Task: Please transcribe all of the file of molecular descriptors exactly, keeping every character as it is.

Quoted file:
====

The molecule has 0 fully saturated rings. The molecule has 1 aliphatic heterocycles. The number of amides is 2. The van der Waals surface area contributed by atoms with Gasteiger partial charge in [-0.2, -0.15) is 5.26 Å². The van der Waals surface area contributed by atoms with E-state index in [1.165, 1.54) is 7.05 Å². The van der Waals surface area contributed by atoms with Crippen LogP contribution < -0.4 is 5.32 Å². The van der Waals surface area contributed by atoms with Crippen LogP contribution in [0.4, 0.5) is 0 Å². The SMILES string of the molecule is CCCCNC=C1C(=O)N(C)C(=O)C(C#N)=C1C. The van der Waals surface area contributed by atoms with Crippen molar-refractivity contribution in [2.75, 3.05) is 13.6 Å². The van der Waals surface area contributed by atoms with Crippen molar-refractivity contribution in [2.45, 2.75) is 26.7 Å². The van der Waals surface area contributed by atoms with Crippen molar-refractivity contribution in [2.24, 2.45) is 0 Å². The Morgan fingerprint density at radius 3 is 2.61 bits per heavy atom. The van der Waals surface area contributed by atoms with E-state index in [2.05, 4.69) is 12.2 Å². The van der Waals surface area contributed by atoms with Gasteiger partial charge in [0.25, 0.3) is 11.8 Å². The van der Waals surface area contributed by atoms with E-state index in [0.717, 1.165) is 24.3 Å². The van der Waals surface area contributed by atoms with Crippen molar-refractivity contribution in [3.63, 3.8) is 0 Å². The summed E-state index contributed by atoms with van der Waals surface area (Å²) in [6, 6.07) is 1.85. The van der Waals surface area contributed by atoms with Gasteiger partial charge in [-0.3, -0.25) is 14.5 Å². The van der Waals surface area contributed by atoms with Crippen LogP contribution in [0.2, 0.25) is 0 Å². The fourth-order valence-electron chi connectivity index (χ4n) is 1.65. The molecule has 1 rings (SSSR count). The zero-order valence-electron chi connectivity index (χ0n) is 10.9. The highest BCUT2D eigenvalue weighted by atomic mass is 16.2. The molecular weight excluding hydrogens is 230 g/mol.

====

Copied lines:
The molecule has 0 fully saturated rings. The molecule has 1 aliphatic heterocycles. The number of amides is 2. The van der Waals surface area contributed by atoms with Gasteiger partial charge in [-0.2, -0.15) is 5.26 Å². The van der Waals surface area contributed by atoms with E-state index in [1.165, 1.54) is 7.05 Å². The van der Waals surface area contributed by atoms with Crippen LogP contribution < -0.4 is 5.32 Å². The van der Waals surface area contributed by atoms with Crippen LogP contribution in [0.4, 0.5) is 0 Å². The SMILES string of the molecule is CCCCNC=C1C(=O)N(C)C(=O)C(C#N)=C1C. The van der Waals surface area contributed by atoms with Crippen molar-refractivity contribution in [2.75, 3.05) is 13.6 Å². The van der Waals surface area contributed by atoms with Crippen molar-refractivity contribution in [2.45, 2.75) is 26.7 Å². The van der Waals surface area contributed by atoms with Crippen molar-refractivity contribution in [2.24, 2.45) is 0 Å². The Morgan fingerprint density at radius 3 is 2.61 bits per heavy atom. The van der Waals surface area contributed by atoms with E-state index in [2.05, 4.69) is 12.2 Å². The van der Waals surface area contributed by atoms with Gasteiger partial charge in [0.25, 0.3) is 11.8 Å². The van der Waals surface area contributed by atoms with E-state index in [0.717, 1.165) is 24.3 Å². The van der Waals surface area contributed by atoms with Crippen molar-refractivity contribution in [3.63, 3.8) is 0 Å². The summed E-state index contributed by atoms with van der Waals surface area (Å²) in [6, 6.07) is 1.85. The van der Waals surface area contributed by atoms with Gasteiger partial charge in [-0.3, -0.25) is 14.5 Å². The van der Waals surface area contributed by atoms with Crippen LogP contribution in [0.2, 0.25) is 0 Å². The fourth-order valence-electron chi connectivity index (χ4n) is 1.65. The molecule has 1 rings (SSSR count). The zero-order valence-electron chi connectivity index (χ0n) is 10.9. The highest BCUT2D eigenvalue weighted by atomic mass is 16.2. The molecular weight excluding hydrogens is 230 g/mol.